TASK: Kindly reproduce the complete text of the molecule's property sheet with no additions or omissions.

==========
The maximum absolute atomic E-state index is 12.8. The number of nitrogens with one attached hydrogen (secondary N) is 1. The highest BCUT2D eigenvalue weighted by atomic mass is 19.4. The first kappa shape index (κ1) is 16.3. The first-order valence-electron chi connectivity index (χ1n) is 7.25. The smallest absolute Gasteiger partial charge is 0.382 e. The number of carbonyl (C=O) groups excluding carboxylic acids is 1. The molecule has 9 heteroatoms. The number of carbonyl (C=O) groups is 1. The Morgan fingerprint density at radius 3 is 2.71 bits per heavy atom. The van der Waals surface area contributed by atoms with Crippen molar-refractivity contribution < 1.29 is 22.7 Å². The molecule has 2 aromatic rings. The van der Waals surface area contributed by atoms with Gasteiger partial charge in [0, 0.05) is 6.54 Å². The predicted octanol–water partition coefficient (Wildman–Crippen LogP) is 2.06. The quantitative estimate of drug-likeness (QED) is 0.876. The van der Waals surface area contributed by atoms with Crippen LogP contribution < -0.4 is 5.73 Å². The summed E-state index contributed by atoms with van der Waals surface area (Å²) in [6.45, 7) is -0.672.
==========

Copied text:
The maximum absolute atomic E-state index is 12.8. The number of nitrogens with one attached hydrogen (secondary N) is 1. The highest BCUT2D eigenvalue weighted by atomic mass is 19.4. The first kappa shape index (κ1) is 16.3. The first-order valence-electron chi connectivity index (χ1n) is 7.25. The smallest absolute Gasteiger partial charge is 0.382 e. The number of carbonyl (C=O) groups excluding carboxylic acids is 1. The molecule has 9 heteroatoms. The number of carbonyl (C=O) groups is 1. The Morgan fingerprint density at radius 3 is 2.71 bits per heavy atom. The van der Waals surface area contributed by atoms with Crippen molar-refractivity contribution < 1.29 is 22.7 Å². The molecule has 2 aromatic rings. The van der Waals surface area contributed by atoms with Gasteiger partial charge in [0, 0.05) is 6.54 Å². The predicted octanol–water partition coefficient (Wildman–Crippen LogP) is 2.06. The quantitative estimate of drug-likeness (QED) is 0.876. The van der Waals surface area contributed by atoms with Crippen LogP contribution < -0.4 is 5.73 Å². The summed E-state index contributed by atoms with van der Waals surface area (Å²) in [6.45, 7) is -0.672.